“I Bet On Losing Dogs” This song has the sound of a doomed lullaby and Mitski sings with a lulling, strangely comforting sweetness even as she knows what the future holds.

“Happy” This rhythmic and experimental track recounts a sexual encounter with happiness itself. (You read that right.) The point is that “Happiness” can be seen as a fleeting lover who will no doubt dump you and let you down.

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quicklist: 5title: Mumford & Sons With Baaba Maal, The Very Best & Beatenberg’s “Johannesburg” ***1/2text: Just when you think you have Mumford & Sons figured out with their anthemic banjo-driven folk music, they continue to switch things up. First on last year’s awkward rock transition, “Wilder Mind,” and now on “Johannesburg,” an EP recorded in two days during a trip to South Africa. Guests Baaba Maal, The Very Best & Beatenberg add some much-needed flavor to the band’s sometimes bland approach, making this a more rewarding listening experience than expected.

“Wona,” for instance recalls Paul Simon’s work with Ladysmith Black Mambazo and even “Biko”-era Peter Gabriel. This will no doubt stand as an outlier in Mumford’s discography, but the guests bring a nice change of pace. This sounds like a friendly meeting of influences. I find myself wishing this collection was longer. At five songs and 20 minutes, it really opens a door for more possible exploration. The union of these four acts has helped to give Mumford & Sons one of their more essential recordings. When they go into the studio next, they should build off what they learned making this record and not “Wilder Mind.”

Focus Tracks:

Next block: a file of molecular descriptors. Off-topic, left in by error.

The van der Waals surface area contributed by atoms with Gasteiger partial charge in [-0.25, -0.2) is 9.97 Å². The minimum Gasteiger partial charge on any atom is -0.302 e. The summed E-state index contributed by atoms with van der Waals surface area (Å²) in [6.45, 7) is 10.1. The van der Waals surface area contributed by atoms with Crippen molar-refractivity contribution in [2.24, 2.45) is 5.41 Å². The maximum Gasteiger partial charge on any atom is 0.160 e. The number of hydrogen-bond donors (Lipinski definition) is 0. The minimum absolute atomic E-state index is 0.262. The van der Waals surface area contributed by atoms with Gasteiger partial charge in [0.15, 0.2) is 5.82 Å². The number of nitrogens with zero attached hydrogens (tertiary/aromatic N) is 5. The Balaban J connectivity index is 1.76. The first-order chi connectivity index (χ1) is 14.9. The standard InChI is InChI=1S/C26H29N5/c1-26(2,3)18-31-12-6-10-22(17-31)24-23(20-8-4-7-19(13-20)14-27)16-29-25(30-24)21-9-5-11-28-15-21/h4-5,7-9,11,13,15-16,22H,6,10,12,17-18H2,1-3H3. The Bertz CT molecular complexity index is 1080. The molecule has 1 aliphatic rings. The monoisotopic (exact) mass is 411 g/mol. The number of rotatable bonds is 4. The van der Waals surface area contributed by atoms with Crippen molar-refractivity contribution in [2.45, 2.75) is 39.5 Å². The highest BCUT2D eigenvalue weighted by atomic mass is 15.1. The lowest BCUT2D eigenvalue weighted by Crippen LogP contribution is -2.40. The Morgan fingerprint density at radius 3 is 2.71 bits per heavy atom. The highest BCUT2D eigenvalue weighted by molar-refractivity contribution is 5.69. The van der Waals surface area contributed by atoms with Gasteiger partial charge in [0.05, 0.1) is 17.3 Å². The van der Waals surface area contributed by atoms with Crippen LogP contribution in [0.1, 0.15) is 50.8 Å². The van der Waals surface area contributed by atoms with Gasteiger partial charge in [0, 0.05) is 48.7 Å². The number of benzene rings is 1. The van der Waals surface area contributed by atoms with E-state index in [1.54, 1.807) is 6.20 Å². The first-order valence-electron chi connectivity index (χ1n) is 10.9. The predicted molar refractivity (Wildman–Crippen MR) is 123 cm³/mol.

“Wola” Sure this also kind of sounds like Vampire Weekend but at the same time it has real authenticity. You probably never thought that South African rhythms would be a natural fit for Mumford and Sons but this is a really welcoming sound.

“Ngamila” There’s an inherent sunniness to this collection and this track shows everyone involved giving their all to create something that is anthemic but not forced. This song has natural rises.

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quicklist: 6title: Unlocking The Truth’s “Chaos” **1/2text: Unlocking The Truth is a trio of teens from Flatbush Brooklyn who play a tight brand of metal. After an aborted major-label deal, “Chaos,” was released independently. Truth be told, I want to like this record more than I do. However, don’t be confused. Malcolm Brickhouse, Alec Atkins and Jarad Dawkins know their way around their instruments and can deliver blistering riffs with the best of them. Considering that the three members are all still young teenagers, this is especially impressive, which makes “Chaos” a fascinating listen technically speaking.